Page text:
RESPECT AND ELEGANCE ARE EQUALLY IMPORTANT TO SCABAL. RESPECT FOR THE PRODUCT AND THE KNOW-HOW AND RESPECT FOR THE ENVIRONMENT, BUT ABOVE ALL, RESPECT FOR ONE ANOTHER AS HUMAN BEINGS AND AS INDIVIDUALS.
Wearing a Scabal suit sets them apart from the masses who choose off-the-rack suits from larger fashion chains. At the same time, Scabal adapted its style to a younger generation’s mindset, offering more relaxed fits and encouraging a more casual styling: a Scabal jacket combined with premium denim, for example. Whereas suits used to communicate a person’s status or professional role, now the focus is much more on comfort, wearability and the expression of one’s individuality.
200 different details, and try your suit on. After all, it has been handcrafted for you.« Scabal therefore realises it needs to put energy into creating an image and a concept around its business. Recent years have seen increasing investments in the company’s marketing and preparation of the next step: retail. It’s the best way for a company to position itself competitively and bring its world to the customers without depending on intermediaries.
The store openings fit into a grander scheme of major investments, marking a big change for the company that has never taken many risks. The company relocated its headquarters in Brussels to a new building across the street, in the interest of getting everyone under one roof. The new headquarters exude pure elegance, but symbolise more than just Scabal’s adherence to timeless style. “Our growth hasn’t been explosive, but continuous. That said, we’ve arrived at a different stage now,” Thissen explains.
WHEREAS SUITS USED TO Another way in which Scabal is adapting to the future is through digitisation. The company has put an e-commerce system in place to sell its fabrics, but Gregor Thissen is convinced there is no place for made-tomeasure online. »You have to be able to taste the atmosphere in the boutique and select the fabrics based on tactile experience,« he says. »You need be able to see the more than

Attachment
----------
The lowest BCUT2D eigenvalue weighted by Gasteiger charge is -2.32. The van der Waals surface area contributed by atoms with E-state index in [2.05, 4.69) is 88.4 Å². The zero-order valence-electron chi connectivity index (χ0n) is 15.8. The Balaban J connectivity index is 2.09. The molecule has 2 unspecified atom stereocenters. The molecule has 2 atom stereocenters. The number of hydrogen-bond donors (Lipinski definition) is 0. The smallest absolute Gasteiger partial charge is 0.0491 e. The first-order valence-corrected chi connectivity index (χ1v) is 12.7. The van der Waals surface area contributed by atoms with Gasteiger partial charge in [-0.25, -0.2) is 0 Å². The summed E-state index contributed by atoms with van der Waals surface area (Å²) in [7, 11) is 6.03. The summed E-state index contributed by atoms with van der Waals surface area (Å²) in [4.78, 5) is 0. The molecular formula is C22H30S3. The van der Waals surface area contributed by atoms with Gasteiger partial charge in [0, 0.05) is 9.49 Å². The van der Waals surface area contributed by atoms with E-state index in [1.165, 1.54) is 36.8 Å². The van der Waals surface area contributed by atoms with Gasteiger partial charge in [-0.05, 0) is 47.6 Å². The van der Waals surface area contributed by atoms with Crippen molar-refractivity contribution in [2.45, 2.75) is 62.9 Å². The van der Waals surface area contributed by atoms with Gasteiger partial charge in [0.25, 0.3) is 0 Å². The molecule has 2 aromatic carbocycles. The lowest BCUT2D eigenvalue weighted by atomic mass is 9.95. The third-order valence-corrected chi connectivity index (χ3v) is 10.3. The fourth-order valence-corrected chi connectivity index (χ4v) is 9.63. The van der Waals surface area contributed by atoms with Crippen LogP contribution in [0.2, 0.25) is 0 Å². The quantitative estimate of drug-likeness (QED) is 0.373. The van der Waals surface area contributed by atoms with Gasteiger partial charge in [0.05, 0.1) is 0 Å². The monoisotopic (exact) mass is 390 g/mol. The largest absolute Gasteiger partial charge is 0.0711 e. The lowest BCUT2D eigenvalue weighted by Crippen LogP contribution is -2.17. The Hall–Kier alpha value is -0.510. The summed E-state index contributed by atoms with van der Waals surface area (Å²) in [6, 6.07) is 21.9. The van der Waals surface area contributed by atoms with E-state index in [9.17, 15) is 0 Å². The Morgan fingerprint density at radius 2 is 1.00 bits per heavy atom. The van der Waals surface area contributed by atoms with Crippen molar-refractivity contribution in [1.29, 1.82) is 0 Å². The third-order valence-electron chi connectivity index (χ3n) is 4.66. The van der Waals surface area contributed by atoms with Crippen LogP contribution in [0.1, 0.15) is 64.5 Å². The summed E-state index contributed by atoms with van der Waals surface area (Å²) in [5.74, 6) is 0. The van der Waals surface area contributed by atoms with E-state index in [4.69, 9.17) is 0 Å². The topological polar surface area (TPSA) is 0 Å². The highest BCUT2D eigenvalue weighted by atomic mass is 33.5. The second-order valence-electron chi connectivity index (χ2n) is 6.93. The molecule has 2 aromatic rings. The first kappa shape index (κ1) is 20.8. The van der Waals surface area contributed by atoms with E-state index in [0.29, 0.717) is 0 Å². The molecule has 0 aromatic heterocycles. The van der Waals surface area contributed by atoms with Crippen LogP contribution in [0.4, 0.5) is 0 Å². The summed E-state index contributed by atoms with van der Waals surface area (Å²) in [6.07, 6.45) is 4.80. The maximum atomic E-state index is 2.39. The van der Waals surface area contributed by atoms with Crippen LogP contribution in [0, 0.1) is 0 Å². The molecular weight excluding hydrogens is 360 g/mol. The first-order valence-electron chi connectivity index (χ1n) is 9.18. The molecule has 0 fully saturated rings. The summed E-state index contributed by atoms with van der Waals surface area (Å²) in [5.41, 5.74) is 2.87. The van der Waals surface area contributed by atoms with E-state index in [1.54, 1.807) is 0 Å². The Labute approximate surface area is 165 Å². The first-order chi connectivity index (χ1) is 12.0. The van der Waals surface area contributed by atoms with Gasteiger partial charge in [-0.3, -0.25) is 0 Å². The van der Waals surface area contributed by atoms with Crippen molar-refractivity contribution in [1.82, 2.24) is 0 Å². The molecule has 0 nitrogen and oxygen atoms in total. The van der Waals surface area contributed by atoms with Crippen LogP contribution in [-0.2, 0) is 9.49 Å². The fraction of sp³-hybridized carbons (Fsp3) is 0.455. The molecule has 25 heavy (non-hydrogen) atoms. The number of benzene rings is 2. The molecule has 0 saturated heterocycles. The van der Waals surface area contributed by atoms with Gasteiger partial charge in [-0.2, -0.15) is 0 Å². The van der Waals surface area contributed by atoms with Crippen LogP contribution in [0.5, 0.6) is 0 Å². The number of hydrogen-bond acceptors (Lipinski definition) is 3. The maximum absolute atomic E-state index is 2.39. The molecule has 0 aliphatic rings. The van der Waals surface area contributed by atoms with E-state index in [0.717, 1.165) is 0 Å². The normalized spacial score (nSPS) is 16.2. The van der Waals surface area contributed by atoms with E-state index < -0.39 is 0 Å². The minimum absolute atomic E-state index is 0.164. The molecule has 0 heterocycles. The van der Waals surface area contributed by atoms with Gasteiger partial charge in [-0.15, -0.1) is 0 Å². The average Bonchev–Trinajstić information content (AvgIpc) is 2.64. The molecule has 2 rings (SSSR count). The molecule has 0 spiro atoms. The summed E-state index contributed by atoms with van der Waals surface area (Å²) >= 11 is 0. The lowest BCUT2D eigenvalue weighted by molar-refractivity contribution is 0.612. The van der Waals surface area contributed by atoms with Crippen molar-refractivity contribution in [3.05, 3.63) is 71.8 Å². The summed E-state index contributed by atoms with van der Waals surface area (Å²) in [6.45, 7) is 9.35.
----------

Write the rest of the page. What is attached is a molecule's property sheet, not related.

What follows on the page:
COMMUNICATE A PERSON’S STATUS OR PROFESSIONAL ROLE, THE FOCUS IS NOW MUCH MORE ON COMFORT, WEARABILITY AND THE EXPRESSION OF ONE’S INDIVIDUALITY
100% BELGIAN? Scabal’s Belgian roots are still treasured by its owners, but otherwise they don’t play the important role you might expect. Scabal was founded in 1938 by German Otto Hertz, who passed on his company to his business partner J. Peter Thissen. Furthermore, the name Scabal is an abbreviation of ‘Société Commerciale Anglo, Belgo, Allemande et Luxembourgeoise.’ Originally, the company distributed fabrics to tailors in all of these countries, and it opened its first brick-andmortar store on Savile Row in London. Their mill is located in Huddersfield and the suits are made in Saarbrücken.
The investment is part of a six-year plan that further develops Scabal’s vision and puts the focus on the people and the product. Respect and elegance are equally important to Scabal. Respect for the product and the know-how and respect for the environment, but above all, respect for one another as human beings and as individuals. When asked what makes him happy about working at the company, Thissen replies: “The people. We’re a smallish company with limited resources but international exposure. We’re expected to do the same things as multinationals with ten times the workforce. When I see our people’s motivation here, the hard work they put in, that’s what drives me.”
DAVID HINCHLIFFE MANGAGING DIRECTOR NILORN UK LTD
Married to Sarah for nearly 29 years, I have two children – Tom, 23 and Emily, 19 – who are both at university in Manchester doing business and advertising degrees respectively. I’m a sales and classically trained marketer through and through, with a love of brands, fashion brands in particular. I graduated with an Honours degree in marketing, and because I’ve been around for a while, I’m now a Fellow of the Chartered Institute of Marketing. My career has largely been spent in garment manufacturing, and for me it always starts with the product. A brand will only ever take you so far, and if the product fails to live up to expectations, then customers will be unhappy. This is a harsh reality, but one that not every brand owner is prepared to face. With so much competition out there now, at every price point, product differentiation is key. And one of the main ways to differentiate is by branding and design. It is all about providing reasons to buy, overcoming objections and creating cut through with your audience. And the devil is always in the detail… the details we provide at Nilorn.